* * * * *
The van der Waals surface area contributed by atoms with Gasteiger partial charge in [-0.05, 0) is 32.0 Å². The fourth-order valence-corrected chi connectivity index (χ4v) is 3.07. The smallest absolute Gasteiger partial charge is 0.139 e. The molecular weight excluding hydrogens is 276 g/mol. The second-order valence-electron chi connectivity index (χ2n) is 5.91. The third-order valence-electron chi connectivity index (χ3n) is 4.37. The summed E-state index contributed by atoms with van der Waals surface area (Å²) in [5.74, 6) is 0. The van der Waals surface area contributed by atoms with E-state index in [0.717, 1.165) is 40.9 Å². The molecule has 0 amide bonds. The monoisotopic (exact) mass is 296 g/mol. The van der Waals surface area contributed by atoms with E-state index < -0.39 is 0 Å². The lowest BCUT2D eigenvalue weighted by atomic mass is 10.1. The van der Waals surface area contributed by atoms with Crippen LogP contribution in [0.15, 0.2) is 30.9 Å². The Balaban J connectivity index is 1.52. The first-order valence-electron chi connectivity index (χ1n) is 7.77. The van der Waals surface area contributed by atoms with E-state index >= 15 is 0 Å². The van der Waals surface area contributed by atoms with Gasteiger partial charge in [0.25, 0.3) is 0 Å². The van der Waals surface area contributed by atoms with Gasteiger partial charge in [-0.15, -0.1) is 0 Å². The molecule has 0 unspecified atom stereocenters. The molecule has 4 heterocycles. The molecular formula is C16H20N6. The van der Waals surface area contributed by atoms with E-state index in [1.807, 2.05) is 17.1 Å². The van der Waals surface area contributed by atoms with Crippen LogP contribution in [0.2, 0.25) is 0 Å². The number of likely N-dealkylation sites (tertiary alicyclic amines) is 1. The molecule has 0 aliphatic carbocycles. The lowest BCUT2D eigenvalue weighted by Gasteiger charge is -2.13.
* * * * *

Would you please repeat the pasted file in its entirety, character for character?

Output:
The van der Waals surface area contributed by atoms with Gasteiger partial charge in [-0.05, 0) is 32.0 Å². The fourth-order valence-corrected chi connectivity index (χ4v) is 3.07. The smallest absolute Gasteiger partial charge is 0.139 e. The molecular weight excluding hydrogens is 276 g/mol. The second-order valence-electron chi connectivity index (χ2n) is 5.91. The third-order valence-electron chi connectivity index (χ3n) is 4.37. The summed E-state index contributed by atoms with van der Waals surface area (Å²) in [5.74, 6) is 0. The van der Waals surface area contributed by atoms with E-state index in [0.717, 1.165) is 40.9 Å². The molecule has 0 amide bonds. The monoisotopic (exact) mass is 296 g/mol. The van der Waals surface area contributed by atoms with E-state index < -0.39 is 0 Å². The lowest BCUT2D eigenvalue weighted by atomic mass is 10.1. The van der Waals surface area contributed by atoms with Crippen LogP contribution in [0.15, 0.2) is 30.9 Å². The Balaban J connectivity index is 1.52. The first-order valence-electron chi connectivity index (χ1n) is 7.77. The van der Waals surface area contributed by atoms with E-state index >= 15 is 0 Å². The van der Waals surface area contributed by atoms with Gasteiger partial charge in [0.25, 0.3) is 0 Å². The van der Waals surface area contributed by atoms with Gasteiger partial charge in [-0.15, -0.1) is 0 Å². The molecule has 0 unspecified atom stereocenters. The molecule has 4 heterocycles. The molecular formula is C16H20N6. The van der Waals surface area contributed by atoms with E-state index in [1.807, 2.05) is 17.1 Å². The van der Waals surface area contributed by atoms with Crippen LogP contribution in [0.2, 0.25) is 0 Å². The number of likely N-dealkylation sites (tertiary alicyclic amines) is 1. The molecule has 0 aliphatic carbocycles. The lowest BCUT2D eigenvalue weighted by Gasteiger charge is -2.13.